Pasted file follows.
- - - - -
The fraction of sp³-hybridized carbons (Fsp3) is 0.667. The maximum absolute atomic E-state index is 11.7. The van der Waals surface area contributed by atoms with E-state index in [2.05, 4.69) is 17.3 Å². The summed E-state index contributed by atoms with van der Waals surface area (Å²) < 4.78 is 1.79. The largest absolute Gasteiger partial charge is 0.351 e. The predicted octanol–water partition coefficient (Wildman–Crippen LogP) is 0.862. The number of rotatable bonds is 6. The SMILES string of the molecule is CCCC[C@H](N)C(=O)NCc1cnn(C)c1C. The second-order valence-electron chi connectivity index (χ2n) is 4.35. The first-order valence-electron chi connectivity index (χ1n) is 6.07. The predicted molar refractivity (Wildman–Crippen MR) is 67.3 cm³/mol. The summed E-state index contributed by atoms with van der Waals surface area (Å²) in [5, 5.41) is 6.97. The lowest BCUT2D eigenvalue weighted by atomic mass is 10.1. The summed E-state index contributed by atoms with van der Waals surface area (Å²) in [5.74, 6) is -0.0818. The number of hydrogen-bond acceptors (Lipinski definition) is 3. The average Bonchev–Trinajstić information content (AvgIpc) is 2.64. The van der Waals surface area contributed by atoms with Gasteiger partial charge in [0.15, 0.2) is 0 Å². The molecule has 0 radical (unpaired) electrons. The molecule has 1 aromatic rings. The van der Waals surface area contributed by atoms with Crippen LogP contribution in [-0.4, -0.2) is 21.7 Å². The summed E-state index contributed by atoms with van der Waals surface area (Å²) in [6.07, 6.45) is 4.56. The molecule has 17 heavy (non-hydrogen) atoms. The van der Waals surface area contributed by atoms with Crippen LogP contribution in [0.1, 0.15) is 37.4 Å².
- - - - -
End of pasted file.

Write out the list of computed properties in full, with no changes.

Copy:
The fraction of sp³-hybridized carbons (Fsp3) is 0.667. The maximum absolute atomic E-state index is 11.7. The van der Waals surface area contributed by atoms with E-state index in [2.05, 4.69) is 17.3 Å². The summed E-state index contributed by atoms with van der Waals surface area (Å²) < 4.78 is 1.79. The largest absolute Gasteiger partial charge is 0.351 e. The predicted octanol–water partition coefficient (Wildman–Crippen LogP) is 0.862. The number of rotatable bonds is 6. The SMILES string of the molecule is CCCC[C@H](N)C(=O)NCc1cnn(C)c1C. The second-order valence-electron chi connectivity index (χ2n) is 4.35. The first-order valence-electron chi connectivity index (χ1n) is 6.07. The predicted molar refractivity (Wildman–Crippen MR) is 67.3 cm³/mol. The summed E-state index contributed by atoms with van der Waals surface area (Å²) in [5, 5.41) is 6.97. The lowest BCUT2D eigenvalue weighted by atomic mass is 10.1. The summed E-state index contributed by atoms with van der Waals surface area (Å²) in [5.74, 6) is -0.0818. The number of hydrogen-bond acceptors (Lipinski definition) is 3. The average Bonchev–Trinajstić information content (AvgIpc) is 2.64. The van der Waals surface area contributed by atoms with Gasteiger partial charge in [0.15, 0.2) is 0 Å². The molecule has 0 radical (unpaired) electrons. The molecule has 1 aromatic rings. The van der Waals surface area contributed by atoms with Crippen LogP contribution in [-0.4, -0.2) is 21.7 Å². The summed E-state index contributed by atoms with van der Waals surface area (Å²) in [6.07, 6.45) is 4.56. The molecule has 17 heavy (non-hydrogen) atoms. The van der Waals surface area contributed by atoms with Crippen LogP contribution in [0.1, 0.15) is 37.4 Å².